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Publication numberUS20090302965 A1
Publication typeApplication
Application numberUS 12/266,787
Publication dateDec 10, 2009
Priority dateJun 4, 2008
Also published asUS8120442
Publication number12266787, 266787, US 2009/0302965 A1, US 2009/302965 A1, US 20090302965 A1, US 20090302965A1, US 2009302965 A1, US 2009302965A1, US-A1-20090302965, US-A1-2009302965, US2009/0302965A1, US2009/302965A1, US20090302965 A1, US20090302965A1, US2009302965 A1, US2009302965A1
InventorsJi-Wang Lee, Kun-Woo Park, Yong-Ju Kim, Hee-Woong Song, Ic-Su Oh, Hyung-Soo Kim, Tae-jin Hwang, Hae-Rang Choi
Original AssigneeHynix Semiconductor, Inc.
Export CitationBiBTeX, EndNote, RefMan
External Links: USPTO, USPTO Assignment, Espacenet
Semiconductor device
US 20090302965 A1
Abstract
A semiconductor device includes transmission lines for conveying signals and transition detectors, each of which checks whether a transmission signal on each of the plurality of transmission lines is transited. If the signal is transited, its transition shape is detected. A signal mode determining unit determines signal transmission modes between adjacent transmission lines in response to output signals from the plurality of transition detectors. Delay units are coupled to the respective transmission lines for adjusting transmission delays of the transmission signals depending on corresponding output signal from the signal mode determining units.
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Claims(9)
1. A semiconductor device, comprising a plurality of transmission units, each including a transmission line to convey a signal, a transition detector to check whether a transmission signal on the transmission line is transited, and if so detect its transition shape, and a primary delay unit coupled to the transmission line to adjust a transmission delay of the transmission signal, the transmission lines of the transmission units being successively adjacent to each other; and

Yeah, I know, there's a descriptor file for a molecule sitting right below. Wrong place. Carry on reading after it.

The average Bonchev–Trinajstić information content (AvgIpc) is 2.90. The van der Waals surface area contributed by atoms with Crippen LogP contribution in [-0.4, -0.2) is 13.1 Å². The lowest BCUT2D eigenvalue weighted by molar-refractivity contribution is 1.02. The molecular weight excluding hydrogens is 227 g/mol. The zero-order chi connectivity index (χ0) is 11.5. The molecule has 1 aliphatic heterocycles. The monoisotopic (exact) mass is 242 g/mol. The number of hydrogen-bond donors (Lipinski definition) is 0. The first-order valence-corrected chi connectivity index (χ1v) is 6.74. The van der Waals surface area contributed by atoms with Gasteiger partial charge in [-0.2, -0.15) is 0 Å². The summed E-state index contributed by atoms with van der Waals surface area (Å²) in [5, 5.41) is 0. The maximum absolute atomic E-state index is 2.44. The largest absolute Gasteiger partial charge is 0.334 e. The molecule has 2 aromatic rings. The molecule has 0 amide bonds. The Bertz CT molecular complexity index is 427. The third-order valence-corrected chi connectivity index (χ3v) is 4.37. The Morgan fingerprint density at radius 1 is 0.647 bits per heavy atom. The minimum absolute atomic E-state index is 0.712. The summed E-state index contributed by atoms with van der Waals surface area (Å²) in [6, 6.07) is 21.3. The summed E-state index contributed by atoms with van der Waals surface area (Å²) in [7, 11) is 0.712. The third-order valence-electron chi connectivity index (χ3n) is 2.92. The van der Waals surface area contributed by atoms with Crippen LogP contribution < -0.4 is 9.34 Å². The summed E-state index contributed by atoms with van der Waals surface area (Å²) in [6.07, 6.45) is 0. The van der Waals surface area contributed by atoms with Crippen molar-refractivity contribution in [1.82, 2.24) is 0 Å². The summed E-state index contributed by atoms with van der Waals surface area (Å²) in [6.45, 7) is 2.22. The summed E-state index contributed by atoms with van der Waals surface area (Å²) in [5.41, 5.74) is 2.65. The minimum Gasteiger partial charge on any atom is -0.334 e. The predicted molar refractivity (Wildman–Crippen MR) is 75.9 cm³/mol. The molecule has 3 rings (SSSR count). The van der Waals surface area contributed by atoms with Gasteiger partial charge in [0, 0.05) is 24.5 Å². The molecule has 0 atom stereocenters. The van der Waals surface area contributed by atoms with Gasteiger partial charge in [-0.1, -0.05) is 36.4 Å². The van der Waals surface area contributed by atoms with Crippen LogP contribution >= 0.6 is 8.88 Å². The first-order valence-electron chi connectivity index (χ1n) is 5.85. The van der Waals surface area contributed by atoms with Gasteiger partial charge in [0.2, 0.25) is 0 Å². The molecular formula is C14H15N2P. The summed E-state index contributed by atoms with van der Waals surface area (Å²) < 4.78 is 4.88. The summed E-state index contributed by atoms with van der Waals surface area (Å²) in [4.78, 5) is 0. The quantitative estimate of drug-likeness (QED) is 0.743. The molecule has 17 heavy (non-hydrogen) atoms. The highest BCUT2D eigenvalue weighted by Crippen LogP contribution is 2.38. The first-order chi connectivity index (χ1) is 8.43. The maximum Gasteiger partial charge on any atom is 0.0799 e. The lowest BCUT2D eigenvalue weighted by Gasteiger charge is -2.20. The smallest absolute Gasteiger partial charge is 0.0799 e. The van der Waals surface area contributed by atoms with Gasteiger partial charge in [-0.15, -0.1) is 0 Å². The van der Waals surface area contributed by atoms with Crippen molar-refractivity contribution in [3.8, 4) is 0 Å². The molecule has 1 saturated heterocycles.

respective signal mode determining units to determine signal transmission modes between pairs of adjacent transmission lines among the transmission lines of the plurality of transmission units, in response to output signals of the transition detectors, the primary delay units of the transmission units adjusting transmission delays of the transmission signals conveyed by the respective transmission lines depending on corresponding output signals of the signal mode determining units.
2. The semiconductor device as recited in claim 1, further comprising a plurality of auxiliary delay units, respectively coupled to each of the transmission lines before the primary delay units for delaying the transmission signals.
3. A semiconductor device, comprising:
a plurality of transmission units, each including a transmission line for conveying signals, a transition detector to check whether a transmission signal on the transmission line is transited, and if so detect its transition shape, a clock delay unit coupled to the transmission line to adjust a transmission delay of the transmission signal, and a latch unit to latch the transition signal in response to an output signal of the clock delay unit, the transmission lines of the transmission units being successively adjacent to each other;